EGU24-7106, updated on 08 Mar 2024
EGU General Assembly 2024
© Author(s) 2024. This work is distributed under
the Creative Commons Attribution 4.0 License.

Fresh water on Earth four billion years ago

Hamed Gamaleldien1, Li-Guang Wu2, Hugo K.H. Olierook3, Christopher L. Kirkland3, Uwe Kirsche4, Zheng-Xiang Li4, Tim Johnson4, Sean Makin4, Qiu-Li Li2, Qiang Jiang5, Simon A. Wilde4, and Xian-Hua Li2
Hamed Gamaleldien et al.
  • 1Khalifa University, College of Engineering and Physical Sciences, Department of Earth Sciences, Abu Dhabi, United Arab Emirates (
  • 2State Key Laboratory of Lithospheric Evolution, Institute of Geology and Geophysics, Chinese Academy of Sciences, Beijing 100029, China
  • 3Timescales of Mineral Systems Group, School of Earth and Planetary Sciences & John de Laeter Centre, Curtin University, GPO Box U1987, Perth, WA 6845, Australia
  • 4Earth Dynamics Research Group, The Institute for Geoscience Research (TIGeR), School of Earth and Planetary Sciences, Curtin University, GPO Box U1987, Perth, WA 6845, Australia
  • 5State Key Laboratory of Petroleum Resources and Prospecting & College of Geosciences, China University of Petroleum, Beijing 102249, China

The operation of a hydrological cycle (i.e., exchange of water between the land, oceans, and atmosphere) has significant implications for the emergence of life. The oldest confirmed single-celled organisms at ~3.48 billion years ago (Ga) (Pilbara Craton, Western Australia) are thought to have formed in the presence of meteoric (fresh) water on emerged (subaerial) land in a hot spring environment. However, when widespread interaction between fresh water and emerged continental crust first began is poorly constrained. In this study, we use >1000 oxygen isotope analyses of Jack Hills detrital zircon to track fluid-rock interactions from the Hadean to the Paleoarchean (~4.4–3.1 Ga). We identify extreme isotopically light O (i.e., δ18O < 4.0 ‰) values older than 3.5 Ga. The data define two periods of magmatism with extreme isotopically-light O as low as 2.0 ‰ and –0.1 ‰ at around 4.0 and 3.4 Ga, respectively. Using Monte Carlo simulations, we demonstrate that such values can only be generated by the interaction of crustal magmatic systems with meteoric water. Our data constrains the earliest emergence of continental crust on Earth, the presence of fresh water, and the start of the hydrological cycle that likely provided the environmental niches required for a life less than 600 million years after Earth’s accretion.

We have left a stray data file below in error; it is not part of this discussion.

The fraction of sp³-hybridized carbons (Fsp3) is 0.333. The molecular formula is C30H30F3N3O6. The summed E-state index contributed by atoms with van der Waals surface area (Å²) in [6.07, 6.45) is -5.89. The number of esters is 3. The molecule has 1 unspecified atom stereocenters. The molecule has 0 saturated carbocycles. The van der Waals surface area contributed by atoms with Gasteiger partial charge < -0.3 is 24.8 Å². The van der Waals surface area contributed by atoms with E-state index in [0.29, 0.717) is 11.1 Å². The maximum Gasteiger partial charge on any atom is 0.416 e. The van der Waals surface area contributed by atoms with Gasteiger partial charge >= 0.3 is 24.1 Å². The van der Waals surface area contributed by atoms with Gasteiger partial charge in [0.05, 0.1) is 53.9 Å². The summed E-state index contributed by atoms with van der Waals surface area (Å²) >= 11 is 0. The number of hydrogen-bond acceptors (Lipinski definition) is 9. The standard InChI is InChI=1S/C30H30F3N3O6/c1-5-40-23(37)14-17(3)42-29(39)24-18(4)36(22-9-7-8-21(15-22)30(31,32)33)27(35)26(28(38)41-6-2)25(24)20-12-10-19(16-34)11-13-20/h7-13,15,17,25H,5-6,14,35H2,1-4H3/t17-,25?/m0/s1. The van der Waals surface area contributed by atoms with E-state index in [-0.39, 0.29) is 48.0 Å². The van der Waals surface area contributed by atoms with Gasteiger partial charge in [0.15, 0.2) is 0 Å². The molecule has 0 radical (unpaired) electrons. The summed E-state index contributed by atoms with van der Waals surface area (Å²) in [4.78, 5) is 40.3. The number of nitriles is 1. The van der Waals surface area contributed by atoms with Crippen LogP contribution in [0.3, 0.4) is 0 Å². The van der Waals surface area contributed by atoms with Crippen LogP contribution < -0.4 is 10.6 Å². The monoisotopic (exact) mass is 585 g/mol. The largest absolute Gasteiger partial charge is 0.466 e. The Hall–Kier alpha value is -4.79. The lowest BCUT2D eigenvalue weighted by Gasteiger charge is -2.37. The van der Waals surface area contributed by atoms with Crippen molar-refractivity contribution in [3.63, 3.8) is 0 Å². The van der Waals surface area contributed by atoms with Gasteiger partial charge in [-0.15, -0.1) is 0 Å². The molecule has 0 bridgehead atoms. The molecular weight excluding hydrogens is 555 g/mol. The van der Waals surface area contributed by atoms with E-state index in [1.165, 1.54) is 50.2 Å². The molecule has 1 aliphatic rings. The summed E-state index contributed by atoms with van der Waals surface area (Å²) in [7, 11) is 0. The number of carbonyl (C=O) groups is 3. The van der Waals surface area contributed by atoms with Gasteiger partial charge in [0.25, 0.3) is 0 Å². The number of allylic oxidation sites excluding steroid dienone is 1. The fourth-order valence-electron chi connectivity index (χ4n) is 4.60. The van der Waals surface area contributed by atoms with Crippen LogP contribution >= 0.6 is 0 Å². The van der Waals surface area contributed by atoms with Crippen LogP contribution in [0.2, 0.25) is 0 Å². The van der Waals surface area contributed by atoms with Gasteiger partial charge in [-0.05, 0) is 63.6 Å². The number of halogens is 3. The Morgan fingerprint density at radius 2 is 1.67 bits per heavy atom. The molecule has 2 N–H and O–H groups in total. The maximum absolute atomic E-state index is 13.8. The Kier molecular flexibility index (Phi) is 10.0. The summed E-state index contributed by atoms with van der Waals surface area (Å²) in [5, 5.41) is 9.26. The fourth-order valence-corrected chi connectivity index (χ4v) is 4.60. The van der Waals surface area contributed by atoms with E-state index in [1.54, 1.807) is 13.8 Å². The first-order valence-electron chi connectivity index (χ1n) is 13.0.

How to cite: Gamaleldien, H., Wu, L.-G., Olierook, H. K. H., Kirkland, C. L., Kirsche, U., Li, Z.-X., Johnson, T., Makin, S., Li, Q.-L., Jiang, Q., Wilde, S. A., and Li, X.-H.: Fresh water on Earth four billion years ago, EGU General Assembly 2024, Vienna, Austria, 14–19 Apr 2024, EGU24-7106,, 2024.